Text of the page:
The Little Sisters of the Poor won another victory Wednesday in their years-long battle to assert their First Amendment right to religious freedom against the contraceptive mandate in Obamacare.
In a 7-2 decision, the Court upheld a Trump administration regulation protecting religious liberty, sending the Little Sisters’ case back down to the lower courts for further adjudication.
The fight goes back seven years, to the implementation of Obamacare in 2013, when the Obama administration required religious groups to provide contraceptives through health insurance policies they provided as employers.
The Little Sisters of the Poor, a Catholic charitable organization serving impoverished elderly people, fought back in court. In 2016, the Supreme Court remanded the case back to the lower courts.
After President Donald Trump took office in 2017, he issued an executive order requiring the Department of Health and Human Services (HHS) to create new rules that would protect religious groups like Little Sisters of the Poor from having to comply with mandates that violated their faith.
But Democrats pushed back, suing to block the Trump administration’s new rule, and winning a nationwide injunction against it — forcing the nuns back to the Supreme Court.
In a decision written by Justice Clarence Thomas, the Court found that HHS had the authority to write the new regulations protecting religious faith, and canceled the nationwide injunction.
Thomas wrote (citations omitted):
For over 150 years, the Little Sisters have engaged in faithful service and sacrifice, motivated by a religious call- ing to surrender all for the sake of their brother. “[T]hey commit to constantly living out a witness that proclaims the unique, inviolable dignity of every person, particularly those whom others regard as weak or worthless.” But for the past seven years, they—like many other religious objectors who have participated in the litigation and rulemakings leading up to today’s decision— have had to fight for the ability to continue in their noble work without violating their sincerely held religious beliefs. After two decisions from this Court and multiple failed regulatory attempts, the Federal Government has arrived at a solution that exempts the Little Sisters from the source of their complicity-based concerns—the administratively imposed contraceptive mandate.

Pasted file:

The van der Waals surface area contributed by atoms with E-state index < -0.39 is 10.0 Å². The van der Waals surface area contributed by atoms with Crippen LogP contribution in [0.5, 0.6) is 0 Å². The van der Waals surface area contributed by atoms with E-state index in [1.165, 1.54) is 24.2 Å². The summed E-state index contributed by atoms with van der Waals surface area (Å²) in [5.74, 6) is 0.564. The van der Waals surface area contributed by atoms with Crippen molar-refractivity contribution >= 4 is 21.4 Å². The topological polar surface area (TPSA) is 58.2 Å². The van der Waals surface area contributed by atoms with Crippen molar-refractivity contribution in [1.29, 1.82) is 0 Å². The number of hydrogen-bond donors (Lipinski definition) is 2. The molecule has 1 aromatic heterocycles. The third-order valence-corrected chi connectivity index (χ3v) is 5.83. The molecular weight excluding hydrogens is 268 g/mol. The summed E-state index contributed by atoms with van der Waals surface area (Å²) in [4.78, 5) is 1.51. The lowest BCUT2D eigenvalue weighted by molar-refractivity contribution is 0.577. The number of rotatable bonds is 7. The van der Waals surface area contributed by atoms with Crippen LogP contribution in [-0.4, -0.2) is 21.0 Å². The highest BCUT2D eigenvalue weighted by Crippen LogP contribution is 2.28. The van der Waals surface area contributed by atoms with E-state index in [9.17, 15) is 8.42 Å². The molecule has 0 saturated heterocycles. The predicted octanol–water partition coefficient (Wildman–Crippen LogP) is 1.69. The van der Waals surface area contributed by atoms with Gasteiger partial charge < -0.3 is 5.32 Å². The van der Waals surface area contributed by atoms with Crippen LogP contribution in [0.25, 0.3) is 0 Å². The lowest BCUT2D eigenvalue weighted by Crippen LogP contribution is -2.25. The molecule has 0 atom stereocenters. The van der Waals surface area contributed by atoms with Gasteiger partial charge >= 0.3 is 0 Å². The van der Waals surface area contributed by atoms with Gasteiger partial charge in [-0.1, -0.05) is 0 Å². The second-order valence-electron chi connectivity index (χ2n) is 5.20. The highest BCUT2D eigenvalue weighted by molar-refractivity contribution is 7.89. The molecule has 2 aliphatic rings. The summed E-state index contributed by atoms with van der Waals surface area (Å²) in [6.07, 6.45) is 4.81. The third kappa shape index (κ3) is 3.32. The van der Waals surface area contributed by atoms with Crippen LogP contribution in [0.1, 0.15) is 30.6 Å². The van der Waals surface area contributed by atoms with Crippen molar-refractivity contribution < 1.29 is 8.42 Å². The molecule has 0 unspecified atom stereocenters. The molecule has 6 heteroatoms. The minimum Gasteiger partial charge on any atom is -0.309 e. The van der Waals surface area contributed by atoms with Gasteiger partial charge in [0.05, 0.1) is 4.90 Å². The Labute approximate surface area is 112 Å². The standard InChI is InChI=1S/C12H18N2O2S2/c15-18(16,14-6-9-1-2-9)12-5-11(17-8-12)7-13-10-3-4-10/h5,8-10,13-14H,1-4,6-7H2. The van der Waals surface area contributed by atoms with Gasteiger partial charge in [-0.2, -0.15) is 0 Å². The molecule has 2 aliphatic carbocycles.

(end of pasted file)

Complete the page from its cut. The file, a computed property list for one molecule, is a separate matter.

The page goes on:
We hold today that the Departments had the statutory authority to craft that exemption, as well as the contemporaneously issued moral exemption. We further hold that the rules promulgating these exemptions are free from procedural defects.
In a concurring opinion, Justice Samuel Alito wrote that the HHS rule was also compelled by the Religious Freedom Restoration Act (RFRA): “I would hold not only that it was appropriate for the Departments to consider RFRA, but also that the Departments were required by RFRA to create the religious exemption (or something very close to it). I would bring the Little Sisters’ legal odyssey to an end.”
Justice Elena Kagan wrote a concurring decision, but said that more litigation was needed to determine whether the HHS regulation was “arbitrary and capricious” — a question that the lower courts had not yet decided.
The dissent, written by Justice Ruth Bader Ginsburg and joined by Justice Sonia Sotomayor, complained that “hte Court casts totally aside countervailing rights and interests in its zeal to secure religious rights to the nth degree” (original emphasis). They added: “[T]his Court leaves women workers to fend for themselves, to seek contraceptive coverage from sources other than their employer’s insurer, and, absent another available source of funding, to pay for contraceptive services out of their own pockets.”
Joel B. Pollak is Senior Editor-at-Large at Breitbart News and the host of Breitbart News Sunday on Sirius XM Patriot on Sunday evenings from 7 p.m. to 10 p.m. ET (4 p.m. to 7 p.m. PT). His new book, RED NOVEMBER, is available for pre-order. He is a winner of the 2018 Robert Novak Journalism Alumni Fellowship. Follow him on Twitter at @joelpollak.